“To teach te reo Māori is a privilege and a positive thing,” my te reo tutor put it. “Obviously, you become a kaitiaki of the language, and making sure there’s understanding and authentic connection is so important.”

Which is why, when she began teaching us how to construct a mihimihi, she recited her own pepeha, and added a caution.
“My priority is to keep you safe,” she said, “and to guide you through understanding the importance and significance.”

There were nods of agreement from the class. It was something inherently understood, by this group of people who had volunteered to learn te reo, that culture and language are intrinsically tied, and to learn one meant to respect the other. If only the nation were as accepting as my te reo class.

I came to this conversation from an extremely personal place. My background is a patchwork mess of ‘otherness’, of colonial mishaps and deep ironies: Going way back, I am ethnically Indian, but my ancestors moved to Malaysia with the British (goddamned British) to work on the rubber plantations. My Dad’s family have Sri Lankan ancestry, which means they were a bit snobby about him marrying my non-Sri Lankan Mum (because that’s a whole thing). My parents then had me in England, making me British by birth (goddamned British), before moving to New Zealand. There are two different stories of colonisation in my history, and I consider myself as belonging to both the colonisers and the colonised.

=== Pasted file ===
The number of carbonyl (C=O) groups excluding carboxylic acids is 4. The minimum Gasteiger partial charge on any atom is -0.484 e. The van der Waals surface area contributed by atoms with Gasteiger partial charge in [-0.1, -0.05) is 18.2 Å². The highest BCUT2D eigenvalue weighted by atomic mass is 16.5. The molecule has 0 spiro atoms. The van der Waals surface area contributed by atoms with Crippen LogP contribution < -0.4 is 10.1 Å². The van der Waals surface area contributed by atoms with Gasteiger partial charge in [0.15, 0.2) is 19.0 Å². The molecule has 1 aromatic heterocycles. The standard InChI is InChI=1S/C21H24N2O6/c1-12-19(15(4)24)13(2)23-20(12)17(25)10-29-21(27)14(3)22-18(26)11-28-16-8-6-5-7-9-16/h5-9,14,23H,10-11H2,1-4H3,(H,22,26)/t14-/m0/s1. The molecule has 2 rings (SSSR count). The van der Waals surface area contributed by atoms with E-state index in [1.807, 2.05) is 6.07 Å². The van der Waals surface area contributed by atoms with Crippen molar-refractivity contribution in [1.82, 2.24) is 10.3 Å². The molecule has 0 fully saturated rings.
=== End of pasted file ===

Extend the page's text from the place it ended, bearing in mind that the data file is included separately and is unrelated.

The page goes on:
I know my history because I’ve been asked “where I’m from” my whole life. As if I’m not from here. As if my ‘exotic’ features override the way I walk, talk, and dress; as if my past is an educational textbook for others to peruse, rather than just part of me. Forgive me if I sound bitter, but after being ‘othered’ for so long, being hesitant to answer well-meaning questions is part of my defence system. There’s only so much casual racism one person can take.